When you need to establish information and cyber security, you must start by assessing how much security you need and how expensive it will be to achieve in relation to your maturity. For work, you can be inspired by a well-known standard (ISO270XX, NIST SP 800-XXX, CIS18 or similar). First and foremost, you need to adapt your information and cyber security to the legal compliance requirements to which you are subject. The requirements are similar across general sets of rules (NIS2, GDPR, the Whistleblower Act, etc.) and sectoral laws (finance, health, transport, etc.).
Therefore, in other words, do not start with the law. Start with common sense. And stop linking your information and cyber security function to the rules you are subject to. So you avoid having to change every time new rules come or existing ones change.
We need to get out of the treadmill
NIS2 is on the doorstep, and we consultants have already started selling advice based on fears of fines and fears of cybercrime.
In addition to NIS2, at least the following are on the way, which in one way or another affect how we should process data: data governance act, artificial intelligence regulation, digital operational resilience for the financial sector, the EU cybersecurity act, data act, digital services act, critical entities resiliance directive, etc. Something is not adopted and something is adopted through other channels.
In addition, there is a tightening of the case law of known sets of rules such as the GDPR. We have thus seen over the years an increasing clarification of what is required. And it does not get easier with time.
In the light of NIS2, especially the lawyers in the affected organizations are in the process of making checklists and management orientations so that there is room in the budgets and you have your back free on the day we are not on time and someone asks or demands documentation.
That is why, based on our experience, we ask: Do we really have to go through the same mill every time there is regulation on the way regarding data?
The mill looks something like this:
The proposal appears in the EU. Consultants write blogs and newsletters. The internal employees start mapping and management orientation. The Danish authorities implement in Danish law and / or provide guidelines. There is general confusion about interpretation and practical application. And do the authorities really come out and check? There is a widespread non-compliance with the rules. Responsible employees, journalists and advisers rumble loose and call for action. Finally, some decisions are popping up all around. Compliance starts with great irritation between management and those responsible in the organizations, because everything is forced and outside this year's budget.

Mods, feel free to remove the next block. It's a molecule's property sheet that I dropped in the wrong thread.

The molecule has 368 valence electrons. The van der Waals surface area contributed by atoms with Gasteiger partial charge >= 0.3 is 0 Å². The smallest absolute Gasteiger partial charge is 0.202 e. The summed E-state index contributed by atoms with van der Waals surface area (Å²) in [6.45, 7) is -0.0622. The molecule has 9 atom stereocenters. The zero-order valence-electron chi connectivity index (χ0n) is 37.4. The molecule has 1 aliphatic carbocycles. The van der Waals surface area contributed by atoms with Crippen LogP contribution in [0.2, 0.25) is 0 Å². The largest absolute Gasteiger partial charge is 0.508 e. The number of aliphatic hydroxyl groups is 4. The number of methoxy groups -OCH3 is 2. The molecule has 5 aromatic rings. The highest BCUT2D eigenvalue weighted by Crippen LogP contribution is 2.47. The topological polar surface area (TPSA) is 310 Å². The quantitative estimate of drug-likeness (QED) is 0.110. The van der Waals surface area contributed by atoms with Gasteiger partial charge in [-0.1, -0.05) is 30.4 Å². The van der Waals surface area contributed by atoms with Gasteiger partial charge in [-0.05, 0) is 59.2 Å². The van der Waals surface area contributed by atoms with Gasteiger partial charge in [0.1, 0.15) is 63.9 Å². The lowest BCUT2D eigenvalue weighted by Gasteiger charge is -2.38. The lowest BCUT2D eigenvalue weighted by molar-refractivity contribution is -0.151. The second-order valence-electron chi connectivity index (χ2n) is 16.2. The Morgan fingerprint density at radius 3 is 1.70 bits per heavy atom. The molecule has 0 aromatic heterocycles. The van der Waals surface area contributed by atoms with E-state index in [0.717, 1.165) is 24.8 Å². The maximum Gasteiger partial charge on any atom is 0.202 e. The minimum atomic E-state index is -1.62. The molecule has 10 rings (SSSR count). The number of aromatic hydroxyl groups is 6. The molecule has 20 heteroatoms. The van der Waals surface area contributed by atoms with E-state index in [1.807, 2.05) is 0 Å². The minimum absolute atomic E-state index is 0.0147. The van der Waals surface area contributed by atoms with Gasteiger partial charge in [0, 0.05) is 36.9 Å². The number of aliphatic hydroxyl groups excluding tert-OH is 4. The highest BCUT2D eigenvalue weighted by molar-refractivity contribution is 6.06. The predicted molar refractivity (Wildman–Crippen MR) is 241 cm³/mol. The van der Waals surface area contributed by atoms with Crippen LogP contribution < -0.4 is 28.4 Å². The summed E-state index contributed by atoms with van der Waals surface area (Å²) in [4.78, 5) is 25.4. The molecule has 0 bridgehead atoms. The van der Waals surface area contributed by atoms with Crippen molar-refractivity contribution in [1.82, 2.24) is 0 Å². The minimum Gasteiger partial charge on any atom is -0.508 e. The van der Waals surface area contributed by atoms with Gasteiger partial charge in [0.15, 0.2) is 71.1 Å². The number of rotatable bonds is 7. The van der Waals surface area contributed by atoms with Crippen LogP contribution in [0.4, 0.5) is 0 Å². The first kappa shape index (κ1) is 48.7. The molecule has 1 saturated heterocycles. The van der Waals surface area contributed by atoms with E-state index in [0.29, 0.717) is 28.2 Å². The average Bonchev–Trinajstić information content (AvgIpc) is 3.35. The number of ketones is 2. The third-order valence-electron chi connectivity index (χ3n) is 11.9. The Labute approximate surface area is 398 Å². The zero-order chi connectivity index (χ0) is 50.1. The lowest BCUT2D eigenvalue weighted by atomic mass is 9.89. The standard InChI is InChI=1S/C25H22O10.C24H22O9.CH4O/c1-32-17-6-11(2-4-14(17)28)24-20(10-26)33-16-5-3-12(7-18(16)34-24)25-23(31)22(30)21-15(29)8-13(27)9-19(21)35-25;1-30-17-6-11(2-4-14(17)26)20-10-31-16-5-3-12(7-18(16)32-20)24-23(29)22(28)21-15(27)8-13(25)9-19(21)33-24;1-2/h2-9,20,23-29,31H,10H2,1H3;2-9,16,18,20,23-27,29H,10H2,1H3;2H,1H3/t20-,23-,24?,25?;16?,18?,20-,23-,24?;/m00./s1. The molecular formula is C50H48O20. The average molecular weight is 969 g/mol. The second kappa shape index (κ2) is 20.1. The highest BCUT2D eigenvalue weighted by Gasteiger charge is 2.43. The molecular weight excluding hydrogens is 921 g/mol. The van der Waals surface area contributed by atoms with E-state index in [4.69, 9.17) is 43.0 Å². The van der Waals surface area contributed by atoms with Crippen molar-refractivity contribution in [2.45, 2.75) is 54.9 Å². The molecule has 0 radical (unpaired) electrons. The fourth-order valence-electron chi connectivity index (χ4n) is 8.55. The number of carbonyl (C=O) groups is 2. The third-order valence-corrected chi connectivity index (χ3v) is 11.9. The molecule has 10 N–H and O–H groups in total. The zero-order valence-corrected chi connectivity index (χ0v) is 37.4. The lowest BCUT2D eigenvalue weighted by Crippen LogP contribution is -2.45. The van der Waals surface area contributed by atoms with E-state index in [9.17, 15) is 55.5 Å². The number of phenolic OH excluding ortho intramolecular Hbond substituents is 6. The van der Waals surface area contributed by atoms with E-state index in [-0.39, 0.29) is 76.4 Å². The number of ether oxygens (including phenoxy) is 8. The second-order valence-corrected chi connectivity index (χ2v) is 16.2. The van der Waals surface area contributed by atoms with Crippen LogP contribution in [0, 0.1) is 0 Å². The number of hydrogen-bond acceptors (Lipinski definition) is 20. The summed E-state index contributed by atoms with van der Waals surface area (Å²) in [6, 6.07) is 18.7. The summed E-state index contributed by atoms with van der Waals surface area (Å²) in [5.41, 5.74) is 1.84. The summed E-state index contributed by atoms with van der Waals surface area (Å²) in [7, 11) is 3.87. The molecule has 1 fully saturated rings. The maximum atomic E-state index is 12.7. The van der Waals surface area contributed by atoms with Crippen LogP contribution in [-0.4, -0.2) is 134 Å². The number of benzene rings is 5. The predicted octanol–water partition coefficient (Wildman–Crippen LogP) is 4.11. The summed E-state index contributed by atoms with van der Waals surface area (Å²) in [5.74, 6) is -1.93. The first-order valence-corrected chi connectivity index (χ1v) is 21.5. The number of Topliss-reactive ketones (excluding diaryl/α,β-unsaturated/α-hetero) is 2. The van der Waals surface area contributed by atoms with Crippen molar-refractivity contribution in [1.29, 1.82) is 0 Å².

We are not going through this mill. It is too great a security risk for most organizations. Therefore, we suggest that the managements out there apply a different approach.
What should you do instead?
You do not have to go to the lawyers. You need to go to the IT security and compliance people first. Then go to the lawyers.
If you start with lawyers, your information and cyber security project is born with coercion and threats in your organization, as lawyers assess business risk too narrowly by typically and naturally only incorporating fines and injunctions in their advice and guidance - the right security is typically forgotten. bit.
It is much better if the project is instead driven by common sense and if it actually has the (financial) support of the management. Because if there is no support - it is our claim based on our experience - it will not succeed in establishing and operating an effective information and cyber security function.
Reject lawyers when they come to you with the list of the latest compliance requirements for information and cyber security.
Also reject the compliance and IT security specialists if they can not also relate the project's activities to the rules that, after all, must ultimately also be complied with (mapping).
With your common sense and your business risk assessment in hand, you can advantageously throw the lawyers in to the security specialists with the message that they can come out when they agree on a prioritization of the activities they want to initiate.
The prioritization must be based on a business risk assessment that prioritises real security, but which, after all, includes the consequence of non-compliance on paper.
We dare to guarantee that the lawyers and the security people will have a hard time in the same room, because the lawyers will not compromise: "Well, the law says so, and I will be fired if we are caught in a violation".